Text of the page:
Now, go ahead and click + Add collection. You’ll be prompted to give your collection a name, followed by another prompt for creating your first document. This is because a collection can only exist when there is at least one document in it.

Below is an example of the first document that we will create. Type in what you see in the image below and then click Save.

After you click Save, you should see a document that looks like the image below:

Now go ahead and create a document for each of the remaining planets.

After the database is set up on the Firebase console, we will work on getting Firestore integrated with our Actions.

Integrate Firestore with Actions on Google

To run and deploy our backend code, we use Cloud Functions for Firebase because of its ease of scaling and zero maintenance. You can read more in Silvano’s post on Deploy your Action fulfillment webhook using Cloud Functions for Firebase.

To get access to the resources in our Firebase project, we need to first add the firebase-admin dependency to our script.

Run npm install firebase-admin — save inside the functions folder, which also contains the package.json file. This adds the firebase-admin library to our project, which we will use to connect and interface with the database.

Now, let’s go over the code shown below, which we would add to the index.js file inside of our functions folder. You can access the code here.

Once the firebase-admin has been added as a dependency to the project, we’ll need to require firebase-admin in the code, as shown on line 5:

const admin = require(‘firebase-admin’);

admin.initializeApp();

By calling this method, we are creating and initializing a Firebase app instance. In a nutshell, admin.initializeApp gives your script the information it needs to properly access the Cloud Firestore database.

At this point, we have initialized our firebase app and provided it with information about the database location and the credentials needed to authenticate. Next, we need to create the Firestore client, which represents a Firestore Database and is the entry point for all Firestore operations. We can create the client by calling the method admin.firestore():

const db = admin.firestore();

Understand the ask_planet_intent

Let’s break down the “ask_planet_intent” handler and understand how we will access a definition for the user.

To retrieve the contents of a single document, you first create a reference to the “planets” collection and get the document reference, which contains the definition of the word along with some other data:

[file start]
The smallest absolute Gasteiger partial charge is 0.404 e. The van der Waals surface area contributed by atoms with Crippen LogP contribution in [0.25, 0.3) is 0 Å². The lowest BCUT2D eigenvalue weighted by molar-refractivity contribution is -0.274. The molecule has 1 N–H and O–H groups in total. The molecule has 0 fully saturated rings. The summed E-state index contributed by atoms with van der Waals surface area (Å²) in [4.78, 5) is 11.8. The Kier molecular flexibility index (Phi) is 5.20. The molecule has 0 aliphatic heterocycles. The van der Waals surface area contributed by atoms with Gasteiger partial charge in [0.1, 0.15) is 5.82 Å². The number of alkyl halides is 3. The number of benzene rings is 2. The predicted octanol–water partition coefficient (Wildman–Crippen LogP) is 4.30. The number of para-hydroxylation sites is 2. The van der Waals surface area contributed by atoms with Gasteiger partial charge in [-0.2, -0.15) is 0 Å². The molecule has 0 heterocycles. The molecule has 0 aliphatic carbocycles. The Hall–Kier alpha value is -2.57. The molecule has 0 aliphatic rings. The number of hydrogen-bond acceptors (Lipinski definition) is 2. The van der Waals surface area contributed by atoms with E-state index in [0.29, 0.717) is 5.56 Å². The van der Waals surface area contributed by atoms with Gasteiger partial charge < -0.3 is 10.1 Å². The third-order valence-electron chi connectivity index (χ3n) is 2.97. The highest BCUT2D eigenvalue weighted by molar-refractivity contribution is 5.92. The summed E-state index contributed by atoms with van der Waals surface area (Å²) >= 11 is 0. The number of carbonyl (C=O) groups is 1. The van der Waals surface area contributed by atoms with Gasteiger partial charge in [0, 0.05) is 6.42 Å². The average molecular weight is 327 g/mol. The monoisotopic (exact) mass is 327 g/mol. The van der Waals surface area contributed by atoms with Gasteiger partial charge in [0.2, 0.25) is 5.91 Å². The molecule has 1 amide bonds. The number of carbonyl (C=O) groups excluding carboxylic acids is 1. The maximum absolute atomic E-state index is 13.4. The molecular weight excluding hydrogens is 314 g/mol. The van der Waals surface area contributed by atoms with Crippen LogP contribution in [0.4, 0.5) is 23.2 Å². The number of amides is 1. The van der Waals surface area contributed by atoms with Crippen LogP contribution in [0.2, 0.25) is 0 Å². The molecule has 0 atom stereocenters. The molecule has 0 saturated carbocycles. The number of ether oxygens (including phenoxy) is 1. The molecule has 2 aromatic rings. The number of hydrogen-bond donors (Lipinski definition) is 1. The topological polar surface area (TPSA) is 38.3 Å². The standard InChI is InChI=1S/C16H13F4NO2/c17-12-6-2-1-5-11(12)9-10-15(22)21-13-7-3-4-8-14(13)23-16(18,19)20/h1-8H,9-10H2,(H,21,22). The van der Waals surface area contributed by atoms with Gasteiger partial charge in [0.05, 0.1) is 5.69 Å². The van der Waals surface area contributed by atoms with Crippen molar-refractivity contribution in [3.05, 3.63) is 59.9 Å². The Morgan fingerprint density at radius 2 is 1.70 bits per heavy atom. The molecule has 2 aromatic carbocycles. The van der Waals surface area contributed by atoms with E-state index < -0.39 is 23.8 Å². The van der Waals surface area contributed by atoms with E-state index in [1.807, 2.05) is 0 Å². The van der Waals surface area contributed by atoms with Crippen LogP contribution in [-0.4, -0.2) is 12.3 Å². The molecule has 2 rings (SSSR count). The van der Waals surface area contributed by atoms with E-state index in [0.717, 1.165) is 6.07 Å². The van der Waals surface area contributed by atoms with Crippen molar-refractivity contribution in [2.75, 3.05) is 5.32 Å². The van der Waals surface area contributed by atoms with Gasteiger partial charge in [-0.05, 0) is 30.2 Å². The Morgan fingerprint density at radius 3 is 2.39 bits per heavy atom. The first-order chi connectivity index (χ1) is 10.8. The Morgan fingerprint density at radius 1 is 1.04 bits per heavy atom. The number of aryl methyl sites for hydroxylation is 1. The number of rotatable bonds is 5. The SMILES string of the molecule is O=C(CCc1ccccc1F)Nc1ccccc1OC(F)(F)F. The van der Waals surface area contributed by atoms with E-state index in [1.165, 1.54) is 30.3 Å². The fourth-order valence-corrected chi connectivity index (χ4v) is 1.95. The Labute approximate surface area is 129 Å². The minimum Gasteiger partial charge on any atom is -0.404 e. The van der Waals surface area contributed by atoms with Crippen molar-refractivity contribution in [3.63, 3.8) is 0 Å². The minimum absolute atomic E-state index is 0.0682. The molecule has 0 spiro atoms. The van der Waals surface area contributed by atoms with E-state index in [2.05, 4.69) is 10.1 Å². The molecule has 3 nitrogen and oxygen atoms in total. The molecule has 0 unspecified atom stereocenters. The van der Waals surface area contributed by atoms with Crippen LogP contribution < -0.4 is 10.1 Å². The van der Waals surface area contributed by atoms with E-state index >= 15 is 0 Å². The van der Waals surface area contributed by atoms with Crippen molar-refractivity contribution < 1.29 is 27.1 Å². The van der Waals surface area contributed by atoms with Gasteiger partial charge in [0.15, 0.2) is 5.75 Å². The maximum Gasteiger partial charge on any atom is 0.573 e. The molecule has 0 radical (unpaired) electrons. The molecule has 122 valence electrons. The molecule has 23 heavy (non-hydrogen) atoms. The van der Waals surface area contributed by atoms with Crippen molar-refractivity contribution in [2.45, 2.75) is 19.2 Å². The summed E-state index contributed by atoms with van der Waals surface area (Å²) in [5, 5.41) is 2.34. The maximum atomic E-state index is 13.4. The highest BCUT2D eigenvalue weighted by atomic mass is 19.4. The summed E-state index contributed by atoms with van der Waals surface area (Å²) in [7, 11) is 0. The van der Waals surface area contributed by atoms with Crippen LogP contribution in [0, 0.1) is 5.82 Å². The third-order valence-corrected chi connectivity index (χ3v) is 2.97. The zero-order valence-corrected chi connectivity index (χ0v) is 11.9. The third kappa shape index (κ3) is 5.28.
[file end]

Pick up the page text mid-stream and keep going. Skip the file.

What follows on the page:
const collectionRef = db.collection(‘planets);

const termRef = collectionRef.doc(term);

When we use the term reference, it’s important to understand what it means. “A reference is a lightweight object that just points to a location in your database.” We’re going to use this reference to retrieve the definition of the word from Firestore.

Now that we have a variable called termRef, which is an instance of DocumentReference, we can retrieve the data by calling the get() method.

Tip: Because this callback function happens asynchronously and the termRef is returning the promise, we MUST return this promise from our function. See line 17. If you don’t do this, then you’ll see the following error message in the Firebase Log:

If you want more information on using promises in Cloud Functions, you can watch Javascript Promises with a Firestore Triggers in Cloud Functions by the awesome @CodingDoug.

At this point, I think you’re probably asking yourself, “What is this variable called snapshot?”. This variable is a DocumentSnapshot that contains the data for the document. When you call .data(), you can access all the fields we defined in the Firestore database earlier. In our example, we only need two fields, definition and word from the database, because we are building an Action that reads from Firestore and tells the user the definition of the word “moon”.

In the case where the promise is fulfilled, we use conv.ask on line 20 because we want to continue the conversation by asking the user, “what else do you want to know?”. On the other hand, if an error occurred, we use conv.close on line 25 to end the conversation and exit the Action.

You can find all the code for the index.js file here on Gist. Now, you’re ready to create an Action that can look up data in Firestore. If you already have an application that uses Firestore, you can then expose the data in an Action. If you’re interested in learning some more advanced conversational features, please join @MandyChanNYC on July 31st for the second Systers workshop — you can watch the recording here. It is open to everyone! I look forward to having you join us!

Google Developers

Engineering and technology articles for developers, written and curated by Googlers. The views expressed are those of the authors and don't necessarily reflect those of Google.

Mandy Chan

Written by

| ☆ Creator of SSML Builder | Actions on Google Developer Advocate | I write about Actions on Google | Voiceholic on http://bit.ly/gcp-mandy

Google Developers

Engineering and technology articles for developers, written and curated by Googlers. The views expressed are those of the authors and don't necessarily reflect those of Google.